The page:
US stock prices have been unusually buoyant through the lazy-days of summer, and have jumped almost ten per cent since the end of May, to within just two per cent of the levels that prevailed immediately before the financial crisis entered its most dangerous phase during the summer of 2008.
The most recent turnaround in the stock market’s fortunes has been somewhat surprising, given that virtually all of the latest economic data points to nothing better than sub-trend growth, while ‘Corporate America’ has just completed its most disappointing quarterly-earnings season – at least, versus bottom-up expectations – since the current upturn in equity values began more than forty months ago.
The major market averages’ resilience against what would appear, on the surface, to be bad news, almost certainly reflects investors’ blind faith in the Federal Reserve’s ability – and willingness – to deliver infinite rounds of emergency stimulus in the face of sagging growth, that should, in the bulls’ eyes, not only prevent the realisation of unfavourable outcomes, but perhaps, even return the economy to a more robust growth trajectory.
The close to God-like status afforded to the inhabitants of the Marriner S. Eccles Federal Reserve Board Building in Washington D.C. is warranted, or at least the bulls argue, by the fact that the monetary authority delivered the ‘Great Moderation’ through the mid-1980s and beyond, and managed to prevent a repeat of the ‘Great Contraction’ of the 1930s, in the face of the largest systemic crisis in generations. It is clear that the ‘Greenspan Put’ has simply evolved into the ‘Bernanke Put’ – but, investors’ increasing dependence upon central bankers’ continued wizardry could well be nothing more than wishful thinking.
It is beyond dispute that the ‘Great Moderation’ was a very real phenomenon, whereby a broad-based decline in macroeconomic volatility began during Paul Volcker’s second term as Chairman of the Federal Reserve, and persisted throughout the Greenspan era. Indeed, the volatility of quarterly real GDP growth more than halved in the period from the final quarter of 1983 to the end of 2007, as compared with the previous quarter century. Further, the dramatic decline in macroeconomic uncertainty was not confined to quarterly output, and extended to a multitude of variables including inflation, employment, and exchange rates.
The ‘Great Moderation’ was well-known to investors for several years, but captured the public imagination in the spring of 2004, when Ben Bernanke delivered a speech given to the Eastern Economic Association, which concluded that, “improvements in monetary policy…have probably been an important source of the Great Moderation.” Various central bankers have put forward the same view, which has been dubbed ‘enlightened discretion,’ but numerous academic studies have poured scorn on this hypothesis.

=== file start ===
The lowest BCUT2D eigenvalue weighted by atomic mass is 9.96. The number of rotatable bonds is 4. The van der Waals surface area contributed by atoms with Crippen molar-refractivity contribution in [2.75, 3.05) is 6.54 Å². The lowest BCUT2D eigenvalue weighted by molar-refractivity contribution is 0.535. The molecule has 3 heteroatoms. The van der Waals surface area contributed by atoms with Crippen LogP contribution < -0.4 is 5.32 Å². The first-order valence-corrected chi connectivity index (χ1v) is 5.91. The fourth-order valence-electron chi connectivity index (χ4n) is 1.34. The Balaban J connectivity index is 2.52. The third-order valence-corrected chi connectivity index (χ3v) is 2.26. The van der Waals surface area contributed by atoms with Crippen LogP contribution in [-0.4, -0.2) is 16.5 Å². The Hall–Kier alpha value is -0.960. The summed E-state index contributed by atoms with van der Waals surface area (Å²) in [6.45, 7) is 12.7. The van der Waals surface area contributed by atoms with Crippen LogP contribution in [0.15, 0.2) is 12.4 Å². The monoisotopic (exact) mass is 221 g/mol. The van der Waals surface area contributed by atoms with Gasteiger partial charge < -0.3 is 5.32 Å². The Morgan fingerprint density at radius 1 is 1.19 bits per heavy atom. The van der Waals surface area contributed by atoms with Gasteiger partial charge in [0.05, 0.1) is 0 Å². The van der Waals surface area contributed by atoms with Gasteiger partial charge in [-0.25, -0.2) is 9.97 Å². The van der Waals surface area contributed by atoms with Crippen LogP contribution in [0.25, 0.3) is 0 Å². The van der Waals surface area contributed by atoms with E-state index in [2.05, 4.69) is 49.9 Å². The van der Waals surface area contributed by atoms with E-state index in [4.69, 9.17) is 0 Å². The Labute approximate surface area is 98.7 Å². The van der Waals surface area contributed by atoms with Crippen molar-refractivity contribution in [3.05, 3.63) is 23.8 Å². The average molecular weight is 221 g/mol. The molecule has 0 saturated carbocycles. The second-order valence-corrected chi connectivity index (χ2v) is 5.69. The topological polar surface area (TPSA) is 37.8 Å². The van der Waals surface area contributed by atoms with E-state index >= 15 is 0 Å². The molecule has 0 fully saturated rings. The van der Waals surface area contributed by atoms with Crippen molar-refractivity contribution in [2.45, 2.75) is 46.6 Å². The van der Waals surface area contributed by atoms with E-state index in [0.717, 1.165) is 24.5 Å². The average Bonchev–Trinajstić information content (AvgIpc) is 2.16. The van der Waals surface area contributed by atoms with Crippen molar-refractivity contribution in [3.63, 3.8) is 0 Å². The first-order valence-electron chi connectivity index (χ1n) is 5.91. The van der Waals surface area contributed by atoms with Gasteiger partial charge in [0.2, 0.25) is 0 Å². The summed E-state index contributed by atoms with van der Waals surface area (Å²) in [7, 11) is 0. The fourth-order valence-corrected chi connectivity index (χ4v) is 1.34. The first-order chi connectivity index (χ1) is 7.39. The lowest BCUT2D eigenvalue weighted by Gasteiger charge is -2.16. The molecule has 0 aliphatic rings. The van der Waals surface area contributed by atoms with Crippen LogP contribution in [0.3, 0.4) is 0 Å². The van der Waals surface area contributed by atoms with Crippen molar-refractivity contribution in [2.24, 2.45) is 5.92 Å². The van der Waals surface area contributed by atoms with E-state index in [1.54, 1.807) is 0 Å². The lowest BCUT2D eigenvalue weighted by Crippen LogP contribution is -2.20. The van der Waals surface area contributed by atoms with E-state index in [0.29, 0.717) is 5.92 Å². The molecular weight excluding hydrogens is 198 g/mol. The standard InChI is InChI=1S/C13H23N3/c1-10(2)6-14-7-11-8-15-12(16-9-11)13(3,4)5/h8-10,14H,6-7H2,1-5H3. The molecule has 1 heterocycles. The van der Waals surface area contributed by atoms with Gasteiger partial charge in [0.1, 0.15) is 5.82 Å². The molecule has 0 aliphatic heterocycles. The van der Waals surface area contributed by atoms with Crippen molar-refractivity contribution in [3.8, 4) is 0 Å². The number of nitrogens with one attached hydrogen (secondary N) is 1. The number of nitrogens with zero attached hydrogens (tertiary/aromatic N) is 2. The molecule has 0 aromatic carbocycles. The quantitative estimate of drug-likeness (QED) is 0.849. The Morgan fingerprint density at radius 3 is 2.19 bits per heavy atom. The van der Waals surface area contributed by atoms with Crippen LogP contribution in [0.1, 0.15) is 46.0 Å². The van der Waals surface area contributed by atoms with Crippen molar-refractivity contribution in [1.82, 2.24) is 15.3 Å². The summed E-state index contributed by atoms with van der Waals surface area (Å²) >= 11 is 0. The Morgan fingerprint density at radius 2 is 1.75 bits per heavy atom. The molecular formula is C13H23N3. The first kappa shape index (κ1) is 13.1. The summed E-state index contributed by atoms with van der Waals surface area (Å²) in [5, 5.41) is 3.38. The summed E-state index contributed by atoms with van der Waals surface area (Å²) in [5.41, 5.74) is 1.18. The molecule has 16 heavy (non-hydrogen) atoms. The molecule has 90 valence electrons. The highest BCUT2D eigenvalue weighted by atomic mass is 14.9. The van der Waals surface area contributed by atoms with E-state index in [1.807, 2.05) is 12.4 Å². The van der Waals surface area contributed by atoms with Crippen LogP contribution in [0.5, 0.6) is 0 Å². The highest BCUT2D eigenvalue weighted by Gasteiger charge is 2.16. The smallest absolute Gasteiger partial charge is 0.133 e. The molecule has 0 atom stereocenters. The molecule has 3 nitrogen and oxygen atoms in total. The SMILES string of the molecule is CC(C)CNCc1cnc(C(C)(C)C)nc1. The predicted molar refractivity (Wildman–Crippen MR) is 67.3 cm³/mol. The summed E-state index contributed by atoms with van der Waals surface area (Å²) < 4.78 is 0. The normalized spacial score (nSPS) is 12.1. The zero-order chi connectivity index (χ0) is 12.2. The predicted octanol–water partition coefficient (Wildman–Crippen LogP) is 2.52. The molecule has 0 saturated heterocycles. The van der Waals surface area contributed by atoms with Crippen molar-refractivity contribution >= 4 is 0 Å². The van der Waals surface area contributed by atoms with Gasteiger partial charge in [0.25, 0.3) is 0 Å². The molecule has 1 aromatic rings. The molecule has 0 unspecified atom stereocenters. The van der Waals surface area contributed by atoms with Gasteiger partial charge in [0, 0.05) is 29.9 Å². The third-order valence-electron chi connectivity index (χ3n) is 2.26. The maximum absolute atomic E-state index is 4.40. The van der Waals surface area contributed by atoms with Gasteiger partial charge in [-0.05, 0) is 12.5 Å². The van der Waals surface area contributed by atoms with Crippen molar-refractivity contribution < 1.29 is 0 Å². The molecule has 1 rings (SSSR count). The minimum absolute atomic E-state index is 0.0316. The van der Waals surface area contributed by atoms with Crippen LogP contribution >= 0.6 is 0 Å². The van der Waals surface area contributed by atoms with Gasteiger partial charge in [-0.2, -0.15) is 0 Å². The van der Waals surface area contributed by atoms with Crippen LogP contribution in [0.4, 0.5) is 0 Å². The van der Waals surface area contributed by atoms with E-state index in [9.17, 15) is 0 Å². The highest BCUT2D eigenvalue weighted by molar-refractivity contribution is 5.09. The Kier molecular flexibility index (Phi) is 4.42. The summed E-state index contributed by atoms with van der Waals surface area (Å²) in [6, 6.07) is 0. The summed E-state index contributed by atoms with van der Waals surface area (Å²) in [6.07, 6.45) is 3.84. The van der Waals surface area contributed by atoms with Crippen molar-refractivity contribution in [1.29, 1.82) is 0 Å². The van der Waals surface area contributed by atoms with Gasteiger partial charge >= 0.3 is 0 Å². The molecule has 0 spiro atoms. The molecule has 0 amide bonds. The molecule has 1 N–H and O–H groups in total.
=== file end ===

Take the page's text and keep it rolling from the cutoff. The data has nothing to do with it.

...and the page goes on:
Indeed, a paper by James Stock and Mark Watson finds that monetary policy had little to do with the substantial drop in output volatility, and everything to do with good luck. The authors attribute as much as ninety per cent of the economy’s improved stability to good luck – or the absence of large adverse shocks – rather than the economy’s dynamic response to these disturbances. The very same conclusion has been reached by various respected academics, which undermines central bankers’ current God-like status.
Those who remain unconvinced, and continue to believe that central bankers are miracle-workers and not ordinary mortals, should take a close look at the rhetoric emanating from the higher echelons of the Federal Reserve before the crisis struck. They championed the financial innovations that precipitated the crisis, and were blind to structured finance’s soft underbelly. Further, once the crisis struck, they consistently underestimated the potential size of the shock.
The Federal Reserve did prevent a repeat of the 1930s, but the monetary policymakers have been consistently surprised by the economy’s underwhelming response to unconventional stimulus. Indeed, the Fed wizards believed in the summer of 2010 that economic growth would be between 2.9 and 3.8 per cent for the full calendar year, and between 2.9 and 4.5 per cent in 2011. The actual outcomes were a disappointing 2.4 and 1.8 per cent respectively.
Investors need to appreciate that in spite of extraordinary monetary stimulus, the current economic upturn is the most uninspiring in post-war history. Indeed, output growth has averaged just 2.2 per cent over the twelve quarters since the recession’s nadir in the summer of 2009 – or less than half the average pace of growth registered during the three-year periods that immediately followed the previous ten post-1945 recessions – while the current unemployment rate is still above all but three of the prior recession peaks.
The economy’s good luck ran out when the financial crisis struck, and the Federal Reserve is not a miracle-worker, and simply does not have a silver bullet that will return the economy to a more robust growth trajectory. Meanwhile, the structural headwinds behind the lacklustre growth performance, exposes the economy to adverse shocks. Welcome to the ‘Great Stagnation.’
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